What science really shows: Nearly 2 decades ago, Dutch researchers found that while a protein-rich meal did boost GFR, it didn’t have an adverse effect on overall kidney function. In fact, there’s zero published research showing that downing hefty amounts of protein—specifically, up to 1.27 grams per pound of body weight a day—damages healthy kidneys.

The bottom line: As a rule of thumb, shoot to eat your target body weight in grams of protein daily. For example, if you’re a chubby 200 pounds and want to be a lean 180, then have 180 grams of protein a day. Likewise if you’re a skinny 150 pounds but want to be a muscular 180.

Sweet Potatoes are Better
Myth #2: “Sweet potatoes are better for you than white potatoes.”

The origin: Because most Americans eat the highly processed version of the white potato—for instance, french fries and potato chips—consumption of this root vegetable has been linked to obesity and an increased diabetes risk. Meanwhile, sweet potatoes, which are typically eaten whole, have been celebrated for being rich in nutrients and also having a lower glycemic index than their white brethren.

What science really shows: White potatoes and sweet potatoes have complementary nutritional differences; one isn’t necessarily better than the other. For instance, sweet potatoes have more fiber and vitamin A, but white potatoes are higher in essential minerals, such as iron, magnesium, and potassium. As for the glycemic index, sweet potatoes are lower on the scale, but baked white potatoes typically aren’t eaten without cheese, sour cream, or butter. These toppings all contain fat, which lowers the glycemic index of a meal.

The bottom line: The form in which you consume a potato—for instance, a whole baked potato versus a processed potato that’s used to make chips—is more important than the type of spud.

Red Meat Causes Cancer
Myth #3: “Red meat causes cancer.”

The origin: In a 1986 study, Japanese researchers discovered cancer developing in rats that were fed “heterocyclic amines,” compounds that are generated from overcooking meat under high heat. And since then, some studies of large populations have suggested a potential link between meat and cancer.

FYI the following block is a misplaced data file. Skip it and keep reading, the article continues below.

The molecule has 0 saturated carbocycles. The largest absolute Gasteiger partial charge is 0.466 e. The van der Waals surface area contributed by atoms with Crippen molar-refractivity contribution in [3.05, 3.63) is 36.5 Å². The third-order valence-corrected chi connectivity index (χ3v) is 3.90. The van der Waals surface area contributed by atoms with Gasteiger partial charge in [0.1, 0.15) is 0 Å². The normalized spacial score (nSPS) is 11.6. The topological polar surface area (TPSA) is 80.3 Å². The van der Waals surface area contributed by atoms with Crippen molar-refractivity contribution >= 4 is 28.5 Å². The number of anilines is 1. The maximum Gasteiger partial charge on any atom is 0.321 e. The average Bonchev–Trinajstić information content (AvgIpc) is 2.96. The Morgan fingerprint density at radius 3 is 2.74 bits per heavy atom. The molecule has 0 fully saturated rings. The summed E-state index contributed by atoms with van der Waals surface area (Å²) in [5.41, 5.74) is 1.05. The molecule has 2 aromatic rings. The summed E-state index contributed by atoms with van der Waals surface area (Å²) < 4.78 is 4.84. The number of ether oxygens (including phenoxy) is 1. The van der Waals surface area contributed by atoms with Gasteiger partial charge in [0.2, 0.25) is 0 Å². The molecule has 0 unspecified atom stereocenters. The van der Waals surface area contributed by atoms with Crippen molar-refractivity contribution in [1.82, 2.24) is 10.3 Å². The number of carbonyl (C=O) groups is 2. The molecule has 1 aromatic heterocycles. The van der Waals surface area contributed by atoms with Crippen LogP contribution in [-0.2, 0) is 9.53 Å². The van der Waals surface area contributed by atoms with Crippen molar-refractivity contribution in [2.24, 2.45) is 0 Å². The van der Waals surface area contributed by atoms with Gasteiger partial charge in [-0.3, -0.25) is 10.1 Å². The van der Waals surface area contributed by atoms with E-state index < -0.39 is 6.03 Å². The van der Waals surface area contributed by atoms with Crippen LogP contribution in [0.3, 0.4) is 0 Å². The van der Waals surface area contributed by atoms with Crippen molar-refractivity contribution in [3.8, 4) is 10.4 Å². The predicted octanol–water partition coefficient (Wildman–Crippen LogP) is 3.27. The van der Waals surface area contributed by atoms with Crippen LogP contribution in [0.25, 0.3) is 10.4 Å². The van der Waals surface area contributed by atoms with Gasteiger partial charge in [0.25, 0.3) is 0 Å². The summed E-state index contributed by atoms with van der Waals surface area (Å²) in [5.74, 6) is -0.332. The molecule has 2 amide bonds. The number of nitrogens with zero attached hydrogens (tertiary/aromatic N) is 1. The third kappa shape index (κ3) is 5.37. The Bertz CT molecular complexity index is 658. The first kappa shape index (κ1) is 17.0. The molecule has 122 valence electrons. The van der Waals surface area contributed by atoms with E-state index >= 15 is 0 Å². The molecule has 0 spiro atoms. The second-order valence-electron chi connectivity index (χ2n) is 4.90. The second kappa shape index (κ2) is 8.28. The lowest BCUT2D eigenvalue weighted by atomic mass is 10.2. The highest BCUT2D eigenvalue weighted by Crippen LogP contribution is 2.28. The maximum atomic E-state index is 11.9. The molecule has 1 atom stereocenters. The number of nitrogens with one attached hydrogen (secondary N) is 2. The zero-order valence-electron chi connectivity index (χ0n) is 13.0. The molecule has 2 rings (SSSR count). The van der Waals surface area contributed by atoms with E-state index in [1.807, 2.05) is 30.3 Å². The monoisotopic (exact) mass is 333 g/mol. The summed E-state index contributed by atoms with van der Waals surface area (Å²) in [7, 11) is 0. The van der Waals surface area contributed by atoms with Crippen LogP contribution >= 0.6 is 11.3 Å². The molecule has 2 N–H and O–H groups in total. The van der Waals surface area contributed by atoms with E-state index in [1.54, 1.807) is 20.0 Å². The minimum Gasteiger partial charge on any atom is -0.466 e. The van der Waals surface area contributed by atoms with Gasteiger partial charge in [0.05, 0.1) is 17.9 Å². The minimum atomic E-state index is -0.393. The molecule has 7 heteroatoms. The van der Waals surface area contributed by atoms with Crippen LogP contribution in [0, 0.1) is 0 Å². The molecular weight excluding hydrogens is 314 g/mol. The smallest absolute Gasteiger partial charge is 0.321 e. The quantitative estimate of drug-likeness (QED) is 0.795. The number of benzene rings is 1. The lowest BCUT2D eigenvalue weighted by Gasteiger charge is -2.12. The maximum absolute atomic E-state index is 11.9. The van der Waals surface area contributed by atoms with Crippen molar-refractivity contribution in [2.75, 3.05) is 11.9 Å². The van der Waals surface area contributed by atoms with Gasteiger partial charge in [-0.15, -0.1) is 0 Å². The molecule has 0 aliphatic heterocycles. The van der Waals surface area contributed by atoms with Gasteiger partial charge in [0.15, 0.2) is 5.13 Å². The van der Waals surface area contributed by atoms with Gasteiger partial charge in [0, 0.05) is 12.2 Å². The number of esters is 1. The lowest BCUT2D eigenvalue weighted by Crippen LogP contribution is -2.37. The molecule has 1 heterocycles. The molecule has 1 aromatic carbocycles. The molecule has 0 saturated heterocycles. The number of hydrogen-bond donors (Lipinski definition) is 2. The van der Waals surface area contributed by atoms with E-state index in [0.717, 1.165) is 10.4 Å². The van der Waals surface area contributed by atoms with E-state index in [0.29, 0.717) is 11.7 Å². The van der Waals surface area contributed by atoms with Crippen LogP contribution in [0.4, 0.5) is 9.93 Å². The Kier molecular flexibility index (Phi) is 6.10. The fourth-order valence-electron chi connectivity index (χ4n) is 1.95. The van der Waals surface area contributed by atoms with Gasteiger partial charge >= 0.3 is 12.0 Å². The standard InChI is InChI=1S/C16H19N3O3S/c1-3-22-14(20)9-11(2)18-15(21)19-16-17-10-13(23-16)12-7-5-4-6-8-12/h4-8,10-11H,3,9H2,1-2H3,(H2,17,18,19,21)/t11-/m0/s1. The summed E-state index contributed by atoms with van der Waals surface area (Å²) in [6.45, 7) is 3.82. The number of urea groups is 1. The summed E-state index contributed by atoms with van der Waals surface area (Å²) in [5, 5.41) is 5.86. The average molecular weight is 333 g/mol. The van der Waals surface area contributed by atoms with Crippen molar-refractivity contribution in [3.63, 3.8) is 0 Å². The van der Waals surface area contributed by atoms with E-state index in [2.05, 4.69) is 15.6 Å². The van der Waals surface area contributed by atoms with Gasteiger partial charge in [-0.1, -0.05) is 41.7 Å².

What science really shows: No study has ever found a direct cause-and-effect relationship between red-meat consumption and cancer. As for the population studies, they’re far from conclusive. That’s because they rely on broad surveys of people’s eating habits and health afflictions, and those numbers are simply crunched to find trends, not causes.

The bottom line: Don’t stop grilling. Meat lovers who are worried about the supposed risks of grilled meat don’t need to avoid burgers and steak; rather, they should just trim off the burned or overcooked sections of the meat before eating.

HFCS is Fattening
Myth #4: “High-fructose corn syrup (HFCS) is more fattening than regular sugar is.”

The origin: In a 1968 study, rats that were fed large amounts of fructose developed high levels of fat in their bloodstreams. Then, in 2002, University of California at Davis researchers published a well-publicized paper noting that Americans’ increasing consumption of fructose, including that in HFCS, paralleled our skyrocketing rates of obesity.

What science really shows: Both HFCS and sucrose—better known as table sugar—contain similar amounts of fructose. For instance, the two most commonly used types of HFCS are HFCS-42 and HFCS-55, which are 42 and 55 percent fructose, respectively. Sucrose is almost chemically identical, containing 50 percent fructose. This is why the University of California at Davis scientists determined fructose intakes from both HFCS and sucrose. The truth is, there’s no evidence to show any differences in these two types of sugar. Both will cause weight gain when consumed in excess.

The bottom line: HFCS and regular sugar are empty-calorie carbohydrates that should be consumed in limited amounts. How? By keeping soft drinks, sweetened fruit juices, and prepackaged desserts to a minimum.

Salt Causes High Blood Pressure
Myth #5: “Salt causes high blood pressure and should be avoided.”

The origin: In the 1940s, a Duke University researcher named Walter Kempner, M.D., became famous for using salt restriction to treat people with high blood pressure. Later, studies confirmed that reducing salt could help reduce hypertension.

What science really shows: Large-scale scientific reviews have determined there’s no reason for people with normal blood pressure to restrict their sodium intake. Now, if you already have high blood pressure, you may be “salt sensitive.” As a result, reducing the amount of salt you eat could be helpful.

However, it’s been known for the past 20 years that people with high blood pressure who don’t want to lower their salt intake can simply consume more potassium-containing foods. Why? Because it’s really the balance of the two minerals that matters. In fact, Dutch researchers determined that a low potassium intake has the same impact on your blood pressure as high salt consumption does. And it turns out, the average guy consumes 3,100 milligrams (mg) of potassium a day—1,600 mg less than recommended.

The bottom line: Strive for a potassium-rich diet, which you can achieve by eating a wide variety of fruits, vegetables, and legumes. For instance, spinach, broccoli, bananas, white potatoes, and most types of beans each contain more than 400 mg potassium per serving.